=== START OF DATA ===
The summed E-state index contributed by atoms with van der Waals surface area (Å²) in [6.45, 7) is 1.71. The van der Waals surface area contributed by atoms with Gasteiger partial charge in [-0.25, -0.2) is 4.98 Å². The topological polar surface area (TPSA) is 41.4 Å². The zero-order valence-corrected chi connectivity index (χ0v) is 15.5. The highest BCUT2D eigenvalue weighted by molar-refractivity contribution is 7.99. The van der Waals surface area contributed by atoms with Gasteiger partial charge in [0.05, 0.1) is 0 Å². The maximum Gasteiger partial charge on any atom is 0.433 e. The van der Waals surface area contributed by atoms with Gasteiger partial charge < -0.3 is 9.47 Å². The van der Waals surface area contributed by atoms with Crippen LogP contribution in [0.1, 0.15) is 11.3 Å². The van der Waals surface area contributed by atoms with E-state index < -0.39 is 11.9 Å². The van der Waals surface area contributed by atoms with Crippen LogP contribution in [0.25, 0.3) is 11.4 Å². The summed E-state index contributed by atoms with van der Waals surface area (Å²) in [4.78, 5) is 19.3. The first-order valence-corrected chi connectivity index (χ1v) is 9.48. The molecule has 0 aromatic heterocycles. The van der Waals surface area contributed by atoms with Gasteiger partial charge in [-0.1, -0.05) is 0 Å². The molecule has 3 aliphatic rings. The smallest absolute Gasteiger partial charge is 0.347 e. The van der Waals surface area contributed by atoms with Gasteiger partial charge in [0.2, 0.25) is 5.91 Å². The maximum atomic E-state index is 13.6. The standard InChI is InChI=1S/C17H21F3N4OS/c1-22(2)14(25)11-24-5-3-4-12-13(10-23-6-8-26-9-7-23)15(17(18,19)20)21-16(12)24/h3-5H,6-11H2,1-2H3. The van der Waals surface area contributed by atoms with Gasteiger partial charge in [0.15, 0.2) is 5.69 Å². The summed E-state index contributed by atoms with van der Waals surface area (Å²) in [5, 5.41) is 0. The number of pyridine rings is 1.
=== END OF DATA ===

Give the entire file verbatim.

The summed E-state index contributed by atoms with van der Waals surface area (Å²) in [6.45, 7) is 1.71. The van der Waals surface area contributed by atoms with Gasteiger partial charge in [-0.25, -0.2) is 4.98 Å². The topological polar surface area (TPSA) is 41.4 Å². The zero-order valence-corrected chi connectivity index (χ0v) is 15.5. The highest BCUT2D eigenvalue weighted by molar-refractivity contribution is 7.99. The van der Waals surface area contributed by atoms with Gasteiger partial charge in [0.05, 0.1) is 0 Å². The maximum Gasteiger partial charge on any atom is 0.433 e. The van der Waals surface area contributed by atoms with Gasteiger partial charge < -0.3 is 9.47 Å². The van der Waals surface area contributed by atoms with Crippen LogP contribution in [0.1, 0.15) is 11.3 Å². The van der Waals surface area contributed by atoms with E-state index < -0.39 is 11.9 Å². The van der Waals surface area contributed by atoms with Crippen LogP contribution in [0.25, 0.3) is 11.4 Å². The summed E-state index contributed by atoms with van der Waals surface area (Å²) in [4.78, 5) is 19.3. The first-order valence-corrected chi connectivity index (χ1v) is 9.48. The molecule has 0 aromatic heterocycles. The van der Waals surface area contributed by atoms with Gasteiger partial charge in [-0.1, -0.05) is 0 Å². The molecule has 3 aliphatic rings. The smallest absolute Gasteiger partial charge is 0.347 e. The van der Waals surface area contributed by atoms with Gasteiger partial charge in [0.2, 0.25) is 5.91 Å². The maximum atomic E-state index is 13.6. The standard InChI is InChI=1S/C17H21F3N4OS/c1-22(2)14(25)11-24-5-3-4-12-13(10-23-6-8-26-9-7-23)15(17(18,19)20)21-16(12)24/h3-5H,6-11H2,1-2H3. The van der Waals surface area contributed by atoms with Gasteiger partial charge in [0.15, 0.2) is 5.69 Å². The summed E-state index contributed by atoms with van der Waals surface area (Å²) in [5, 5.41) is 0. The number of pyridine rings is 1.